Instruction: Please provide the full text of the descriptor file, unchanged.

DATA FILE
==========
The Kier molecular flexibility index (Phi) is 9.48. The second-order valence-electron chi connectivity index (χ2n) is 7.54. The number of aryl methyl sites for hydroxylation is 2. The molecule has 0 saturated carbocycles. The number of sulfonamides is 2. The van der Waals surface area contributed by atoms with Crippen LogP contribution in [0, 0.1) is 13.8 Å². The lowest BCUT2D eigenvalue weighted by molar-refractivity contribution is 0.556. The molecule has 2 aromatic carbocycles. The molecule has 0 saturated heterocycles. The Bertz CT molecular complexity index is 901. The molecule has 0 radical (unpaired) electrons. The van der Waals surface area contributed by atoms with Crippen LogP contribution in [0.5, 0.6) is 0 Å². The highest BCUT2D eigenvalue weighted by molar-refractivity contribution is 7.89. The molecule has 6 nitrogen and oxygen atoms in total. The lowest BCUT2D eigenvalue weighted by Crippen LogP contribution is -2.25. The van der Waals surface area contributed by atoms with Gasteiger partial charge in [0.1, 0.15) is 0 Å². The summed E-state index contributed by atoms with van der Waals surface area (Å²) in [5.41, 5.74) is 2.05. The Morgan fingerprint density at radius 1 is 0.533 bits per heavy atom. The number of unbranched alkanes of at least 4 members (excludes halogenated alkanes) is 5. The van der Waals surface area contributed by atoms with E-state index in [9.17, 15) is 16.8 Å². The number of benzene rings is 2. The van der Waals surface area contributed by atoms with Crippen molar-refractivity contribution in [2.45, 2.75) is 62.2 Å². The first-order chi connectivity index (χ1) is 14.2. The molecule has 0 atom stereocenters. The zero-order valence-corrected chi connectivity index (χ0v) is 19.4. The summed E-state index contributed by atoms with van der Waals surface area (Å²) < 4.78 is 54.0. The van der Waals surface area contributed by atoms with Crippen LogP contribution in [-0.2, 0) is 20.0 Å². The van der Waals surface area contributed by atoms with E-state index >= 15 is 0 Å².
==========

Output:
The Kier molecular flexibility index (Phi) is 9.48. The second-order valence-electron chi connectivity index (χ2n) is 7.54. The number of aryl methyl sites for hydroxylation is 2. The molecule has 0 saturated carbocycles. The number of sulfonamides is 2. The van der Waals surface area contributed by atoms with Crippen LogP contribution in [0, 0.1) is 13.8 Å². The lowest BCUT2D eigenvalue weighted by molar-refractivity contribution is 0.556. The molecule has 2 aromatic carbocycles. The molecule has 0 saturated heterocycles. The Bertz CT molecular complexity index is 901. The molecule has 0 radical (unpaired) electrons. The van der Waals surface area contributed by atoms with Crippen LogP contribution in [0.5, 0.6) is 0 Å². The highest BCUT2D eigenvalue weighted by molar-refractivity contribution is 7.89. The molecule has 6 nitrogen and oxygen atoms in total. The lowest BCUT2D eigenvalue weighted by Crippen LogP contribution is -2.25. The van der Waals surface area contributed by atoms with Gasteiger partial charge in [0.1, 0.15) is 0 Å². The summed E-state index contributed by atoms with van der Waals surface area (Å²) in [5.41, 5.74) is 2.05. The Morgan fingerprint density at radius 1 is 0.533 bits per heavy atom. The number of unbranched alkanes of at least 4 members (excludes halogenated alkanes) is 5. The van der Waals surface area contributed by atoms with E-state index in [9.17, 15) is 16.8 Å². The number of benzene rings is 2. The van der Waals surface area contributed by atoms with Crippen molar-refractivity contribution in [2.45, 2.75) is 62.2 Å². The first-order chi connectivity index (χ1) is 14.2. The molecule has 0 atom stereocenters. The zero-order valence-corrected chi connectivity index (χ0v) is 19.4. The summed E-state index contributed by atoms with van der Waals surface area (Å²) < 4.78 is 54.0. The van der Waals surface area contributed by atoms with Crippen LogP contribution in [-0.2, 0) is 20.0 Å². The van der Waals surface area contributed by atoms with E-state index >= 15 is 0 Å².